Staff of Enterprise Bank Nigeria kick against Salary Cuts

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MD, Enterprise Bank,   Ahmed Kuru


By Festus Akanbi
A showdown appears imminent between staff of Enterprise Bank Limited (formerly Spring Bank Plc) and the executive management of the bank as tempers rise over a 50 percent cut in front-office staff salaries at a time when members of the executive were alleged to have increased their own pay by 100 percent.

However, managing director of the bank, Mr. Ahmed Kuru has strongly denied that they (the executive management) enjoyed a 100 percent salary increase, explaining that such could only have been done with the approval of the shareholders of the bank, including the Asset Management Company of Nigeria, and Central Bank of Nigeria.
He described the rumours being peddled by aggrieved staff as false and baseless, and was peddled to depict the executive management in a negative light.
He could not, however, confirm the salary cut for front-office staff when THISDAY spoke with him last week but promised to get back on the issue.
Sources disclosed that trouble started when the management of the bank decided to set targets for front-office staff, who normally interface with customers of the bank, a development which the aggrieved staff said signposts the return of the era of unrealistic targets in the nation's banking industry.
Sources said that because of the unrealistic nature of the targets and slowdown in economic activities, quite a number of staff could not meet their budgets, resulting in a 50 percent salary cut for the months of December and January for those in the head office and all the branches of the bank nationwide.
According to the criteria adopted, any staff that did not meet 50 percent of his/her budget automatically lost 50 percent of their salaries, leaving some staff of the bank with virtually nothing at the end of the month by the time all other deductions for loans and mortgages were factored in.
The only exception, according to sources, were the back-office staff who work in departments like human resources, corporate affairs/communications, corporate services and information technology, among others.
The staff have also raised eyebrows over the decision by the executive management of the bank to raise their own salaries when other members of staff were being punished for failure to bring more business to the bank.
According to a source, some staff of the bank described it as double standards for the managing director, Mr. Ahmed Kuru and his colleagues to raise their salaries, given the fact that as directors of the organisation, the buck stops with them when the bank does well or flounders.
The staff wondered what had informed the alleged extravagant lifestyles of the directors when the institution could not meet the targets set for the period.
For instance, despite the lull in business, there were speculations that the managing director of the bank, had effective December 2011, enjoyed a 100 percent salary increase in his annual salary from N35 million to N70 million.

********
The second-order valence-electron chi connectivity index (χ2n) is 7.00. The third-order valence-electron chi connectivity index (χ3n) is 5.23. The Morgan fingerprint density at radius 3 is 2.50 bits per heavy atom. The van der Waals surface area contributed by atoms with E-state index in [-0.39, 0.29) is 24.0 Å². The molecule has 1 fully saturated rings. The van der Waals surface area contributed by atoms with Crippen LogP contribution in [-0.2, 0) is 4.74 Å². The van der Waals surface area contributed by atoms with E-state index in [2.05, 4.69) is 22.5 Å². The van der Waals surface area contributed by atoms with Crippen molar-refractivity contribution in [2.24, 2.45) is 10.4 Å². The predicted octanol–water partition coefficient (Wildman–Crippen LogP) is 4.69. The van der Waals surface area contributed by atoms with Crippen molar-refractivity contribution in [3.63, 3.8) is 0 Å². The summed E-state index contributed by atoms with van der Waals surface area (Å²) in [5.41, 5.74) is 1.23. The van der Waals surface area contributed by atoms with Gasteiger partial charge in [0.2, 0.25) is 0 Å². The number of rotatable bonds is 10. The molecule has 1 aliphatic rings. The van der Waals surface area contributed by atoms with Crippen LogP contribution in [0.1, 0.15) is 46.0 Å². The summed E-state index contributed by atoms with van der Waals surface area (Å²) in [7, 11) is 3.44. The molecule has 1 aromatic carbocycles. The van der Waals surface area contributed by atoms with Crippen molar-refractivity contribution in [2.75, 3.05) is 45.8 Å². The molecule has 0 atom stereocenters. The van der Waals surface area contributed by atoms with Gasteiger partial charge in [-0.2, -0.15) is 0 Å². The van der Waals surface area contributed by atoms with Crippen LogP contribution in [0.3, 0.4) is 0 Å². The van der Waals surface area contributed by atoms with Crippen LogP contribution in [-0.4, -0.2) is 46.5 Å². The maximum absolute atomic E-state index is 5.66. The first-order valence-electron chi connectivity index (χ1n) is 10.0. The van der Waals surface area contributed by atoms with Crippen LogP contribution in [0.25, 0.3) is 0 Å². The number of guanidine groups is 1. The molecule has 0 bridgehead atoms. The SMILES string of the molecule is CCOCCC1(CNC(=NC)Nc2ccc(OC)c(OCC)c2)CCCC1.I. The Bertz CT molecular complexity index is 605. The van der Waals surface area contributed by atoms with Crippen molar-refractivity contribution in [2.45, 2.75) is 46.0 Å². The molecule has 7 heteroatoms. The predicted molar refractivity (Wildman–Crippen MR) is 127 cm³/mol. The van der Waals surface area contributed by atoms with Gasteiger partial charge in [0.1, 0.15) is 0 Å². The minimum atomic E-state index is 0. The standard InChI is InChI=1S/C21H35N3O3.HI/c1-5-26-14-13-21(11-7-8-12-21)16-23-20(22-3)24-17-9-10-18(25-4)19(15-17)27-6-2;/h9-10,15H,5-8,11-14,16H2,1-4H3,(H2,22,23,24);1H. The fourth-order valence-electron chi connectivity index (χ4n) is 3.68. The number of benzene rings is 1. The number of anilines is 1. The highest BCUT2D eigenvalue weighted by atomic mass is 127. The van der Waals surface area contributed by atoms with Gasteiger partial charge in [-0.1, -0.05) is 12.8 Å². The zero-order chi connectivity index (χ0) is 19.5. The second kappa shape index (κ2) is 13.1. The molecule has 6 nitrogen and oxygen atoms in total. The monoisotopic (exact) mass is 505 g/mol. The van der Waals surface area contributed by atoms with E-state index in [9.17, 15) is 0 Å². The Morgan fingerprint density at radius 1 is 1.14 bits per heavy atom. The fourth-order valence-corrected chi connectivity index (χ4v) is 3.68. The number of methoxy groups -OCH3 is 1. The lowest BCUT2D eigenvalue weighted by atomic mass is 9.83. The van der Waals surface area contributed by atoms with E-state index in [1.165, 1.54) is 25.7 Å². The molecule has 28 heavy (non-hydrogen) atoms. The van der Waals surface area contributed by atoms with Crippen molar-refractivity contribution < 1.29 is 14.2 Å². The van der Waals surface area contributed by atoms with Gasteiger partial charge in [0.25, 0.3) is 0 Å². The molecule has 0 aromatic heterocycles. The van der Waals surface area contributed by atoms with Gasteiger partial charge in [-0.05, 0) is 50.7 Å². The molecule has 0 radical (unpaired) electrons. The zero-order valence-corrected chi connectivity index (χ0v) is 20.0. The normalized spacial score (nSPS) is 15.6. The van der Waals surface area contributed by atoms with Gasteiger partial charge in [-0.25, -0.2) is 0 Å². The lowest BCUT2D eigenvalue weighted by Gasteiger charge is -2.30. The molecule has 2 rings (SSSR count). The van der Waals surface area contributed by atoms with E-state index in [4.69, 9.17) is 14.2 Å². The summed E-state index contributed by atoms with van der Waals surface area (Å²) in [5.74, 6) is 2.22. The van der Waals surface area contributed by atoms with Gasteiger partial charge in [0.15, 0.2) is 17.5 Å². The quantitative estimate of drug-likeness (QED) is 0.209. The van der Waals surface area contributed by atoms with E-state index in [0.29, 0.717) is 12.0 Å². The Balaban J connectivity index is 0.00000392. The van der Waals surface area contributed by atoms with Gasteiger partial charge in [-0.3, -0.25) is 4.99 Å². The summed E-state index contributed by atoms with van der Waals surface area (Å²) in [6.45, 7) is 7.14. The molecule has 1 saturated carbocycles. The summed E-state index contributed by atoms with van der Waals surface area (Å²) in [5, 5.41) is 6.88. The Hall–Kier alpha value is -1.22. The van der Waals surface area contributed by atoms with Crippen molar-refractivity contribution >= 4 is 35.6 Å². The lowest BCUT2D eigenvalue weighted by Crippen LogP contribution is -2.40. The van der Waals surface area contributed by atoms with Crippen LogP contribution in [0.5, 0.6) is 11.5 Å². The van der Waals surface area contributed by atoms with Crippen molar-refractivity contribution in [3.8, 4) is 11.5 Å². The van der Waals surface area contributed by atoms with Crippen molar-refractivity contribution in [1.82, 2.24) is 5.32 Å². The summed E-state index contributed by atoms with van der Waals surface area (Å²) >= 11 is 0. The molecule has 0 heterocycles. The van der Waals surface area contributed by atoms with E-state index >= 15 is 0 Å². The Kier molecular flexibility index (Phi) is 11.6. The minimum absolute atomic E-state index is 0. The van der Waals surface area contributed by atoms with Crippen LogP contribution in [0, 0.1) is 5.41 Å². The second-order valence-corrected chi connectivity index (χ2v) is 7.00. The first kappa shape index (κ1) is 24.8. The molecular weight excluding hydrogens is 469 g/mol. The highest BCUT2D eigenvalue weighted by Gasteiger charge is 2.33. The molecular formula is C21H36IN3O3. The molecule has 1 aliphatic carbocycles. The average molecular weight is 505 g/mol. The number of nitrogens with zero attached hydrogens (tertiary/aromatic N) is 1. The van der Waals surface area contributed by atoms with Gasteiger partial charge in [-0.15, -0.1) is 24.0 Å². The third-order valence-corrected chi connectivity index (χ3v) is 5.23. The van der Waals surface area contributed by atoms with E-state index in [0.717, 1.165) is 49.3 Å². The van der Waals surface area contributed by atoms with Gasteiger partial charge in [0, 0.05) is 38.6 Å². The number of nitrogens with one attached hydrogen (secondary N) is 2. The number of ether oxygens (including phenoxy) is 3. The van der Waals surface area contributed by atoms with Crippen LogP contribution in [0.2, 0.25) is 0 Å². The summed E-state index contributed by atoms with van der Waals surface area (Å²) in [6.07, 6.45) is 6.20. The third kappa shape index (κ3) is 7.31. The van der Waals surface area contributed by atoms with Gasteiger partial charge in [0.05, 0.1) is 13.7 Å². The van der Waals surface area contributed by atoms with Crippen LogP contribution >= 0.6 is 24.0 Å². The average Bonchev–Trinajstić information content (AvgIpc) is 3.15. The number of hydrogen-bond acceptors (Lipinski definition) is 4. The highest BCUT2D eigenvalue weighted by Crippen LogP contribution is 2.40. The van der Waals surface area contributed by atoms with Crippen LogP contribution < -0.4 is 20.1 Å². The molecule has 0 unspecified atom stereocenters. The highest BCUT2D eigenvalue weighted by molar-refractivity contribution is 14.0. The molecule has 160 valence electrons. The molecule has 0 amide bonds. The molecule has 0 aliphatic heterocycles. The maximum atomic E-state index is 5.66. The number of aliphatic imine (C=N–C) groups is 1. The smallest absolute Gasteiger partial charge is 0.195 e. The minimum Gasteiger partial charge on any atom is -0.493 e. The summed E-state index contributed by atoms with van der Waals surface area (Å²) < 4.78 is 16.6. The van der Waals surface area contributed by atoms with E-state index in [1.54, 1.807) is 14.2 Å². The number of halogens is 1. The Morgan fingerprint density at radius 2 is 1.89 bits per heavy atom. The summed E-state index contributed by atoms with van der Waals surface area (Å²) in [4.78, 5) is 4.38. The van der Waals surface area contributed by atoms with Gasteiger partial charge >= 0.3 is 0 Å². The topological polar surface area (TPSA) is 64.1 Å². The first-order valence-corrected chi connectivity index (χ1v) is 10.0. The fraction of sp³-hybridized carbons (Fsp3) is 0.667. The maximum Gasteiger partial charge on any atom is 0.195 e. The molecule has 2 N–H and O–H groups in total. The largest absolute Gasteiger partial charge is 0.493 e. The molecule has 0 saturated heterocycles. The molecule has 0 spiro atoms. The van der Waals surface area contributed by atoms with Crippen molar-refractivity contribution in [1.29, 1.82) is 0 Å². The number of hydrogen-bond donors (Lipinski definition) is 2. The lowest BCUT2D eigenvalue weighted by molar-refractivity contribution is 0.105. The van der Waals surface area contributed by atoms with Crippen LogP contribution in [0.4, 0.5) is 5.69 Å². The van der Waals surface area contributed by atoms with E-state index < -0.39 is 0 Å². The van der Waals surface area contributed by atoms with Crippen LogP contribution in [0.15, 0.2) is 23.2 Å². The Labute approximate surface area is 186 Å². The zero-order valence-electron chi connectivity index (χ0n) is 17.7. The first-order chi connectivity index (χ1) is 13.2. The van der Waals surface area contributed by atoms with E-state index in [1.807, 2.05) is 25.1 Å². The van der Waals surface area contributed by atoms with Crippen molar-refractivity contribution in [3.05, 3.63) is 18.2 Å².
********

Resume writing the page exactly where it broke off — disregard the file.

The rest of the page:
The executive directors, who enjoyed the same percentage hike had their salaries doubled from N25 million to N50 million. In addition, the executive directors, who were entitled to one car each, got an extra car each last December to add to their fleet of cars.
The executive directors of Enterprise Bank are Mrs. Louisa Olaloku (Risk Management), Mrs. Nneka Onyeali-Ikpe (Lagos and South), and Mr. Aminu Ismail (Services), Mr. Niyi Adebayo (Corporate and Investment Banking), and Mr. Audu Kazir (Abuja and North).
A staff of the bank, who spoke on the condition of anonymity, said the problem was compounded by rising tensions among the staff over the alleged favouritism of some of the new staff brought in by the present administration.
According to him, “Some of these new hands are paid higher salaries despite the fact that they are not as productive as some of the old staff.
“It is a serious issue because some of the old staff who we know as good hands are being sidelined and we suspect the management is only looking for excuses to ease them out of the system.”
Also, a text passed round by staff and which was sent to THISDAY read, “Dear Colleagues, you may have noticed that another round of monkey dey work baboon dey chop has started in Enterprise Bank.
“Every month they pay you whatever percentage of your entitlement they deem fit while paying themselves 100% of their recently increased jumbo package. They buy themselves state of the art automobiles yet you must suffer because according to them the bank is not doing well.
“Some of your best hands are being rendered idle because they must bring in their own people who they employ at over bloated levels.
“Dear Colleagues in the near future we shall give u more details of happenings in this "animal farm" called EBL. For now rise up. Think. Remember, the man dies who keep silent in the face of tyranny. By the way what happened to our severance pay.”
But the managing director of the bank, in his response to THISDAY enquiries, stated that there was no way the front-office staff were not paid what he called their “base” salaries whether they met their targets or not.
He explained, however, that banking industry has a performance-driven salary structure for front-office staff.
Kuru explained that one of the challenges Enterprise Bank has is how to evaluate back-office staff which comprise almost 70 percent of the bank's operational work force.

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